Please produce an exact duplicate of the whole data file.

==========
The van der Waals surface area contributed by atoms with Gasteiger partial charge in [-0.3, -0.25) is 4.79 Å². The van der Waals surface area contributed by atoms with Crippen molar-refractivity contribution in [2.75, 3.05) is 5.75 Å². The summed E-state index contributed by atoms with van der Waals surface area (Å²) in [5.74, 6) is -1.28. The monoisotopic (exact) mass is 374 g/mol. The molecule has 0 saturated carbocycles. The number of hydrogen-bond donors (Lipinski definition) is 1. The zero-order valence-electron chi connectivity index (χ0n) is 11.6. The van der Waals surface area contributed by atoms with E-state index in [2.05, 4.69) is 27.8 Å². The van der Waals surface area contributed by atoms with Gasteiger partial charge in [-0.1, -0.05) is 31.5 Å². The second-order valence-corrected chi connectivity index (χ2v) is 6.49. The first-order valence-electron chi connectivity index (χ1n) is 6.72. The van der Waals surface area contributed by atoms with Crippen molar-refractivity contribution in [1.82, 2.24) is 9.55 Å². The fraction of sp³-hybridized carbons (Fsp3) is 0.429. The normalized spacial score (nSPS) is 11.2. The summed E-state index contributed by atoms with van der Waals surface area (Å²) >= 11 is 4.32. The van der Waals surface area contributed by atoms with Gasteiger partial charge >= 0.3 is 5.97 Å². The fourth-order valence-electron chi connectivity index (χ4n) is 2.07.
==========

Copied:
The van der Waals surface area contributed by atoms with Gasteiger partial charge in [-0.3, -0.25) is 4.79 Å². The van der Waals surface area contributed by atoms with Crippen molar-refractivity contribution in [2.75, 3.05) is 5.75 Å². The summed E-state index contributed by atoms with van der Waals surface area (Å²) in [5.74, 6) is -1.28. The monoisotopic (exact) mass is 374 g/mol. The molecule has 0 saturated carbocycles. The number of hydrogen-bond donors (Lipinski definition) is 1. The zero-order valence-electron chi connectivity index (χ0n) is 11.6. The van der Waals surface area contributed by atoms with E-state index in [2.05, 4.69) is 27.8 Å². The van der Waals surface area contributed by atoms with Gasteiger partial charge in [-0.1, -0.05) is 31.5 Å². The second-order valence-corrected chi connectivity index (χ2v) is 6.49. The first-order valence-electron chi connectivity index (χ1n) is 6.72. The van der Waals surface area contributed by atoms with Crippen molar-refractivity contribution in [1.82, 2.24) is 9.55 Å². The fraction of sp³-hybridized carbons (Fsp3) is 0.429. The normalized spacial score (nSPS) is 11.2. The summed E-state index contributed by atoms with van der Waals surface area (Å²) >= 11 is 4.32. The van der Waals surface area contributed by atoms with Gasteiger partial charge >= 0.3 is 5.97 Å². The fourth-order valence-electron chi connectivity index (χ4n) is 2.07.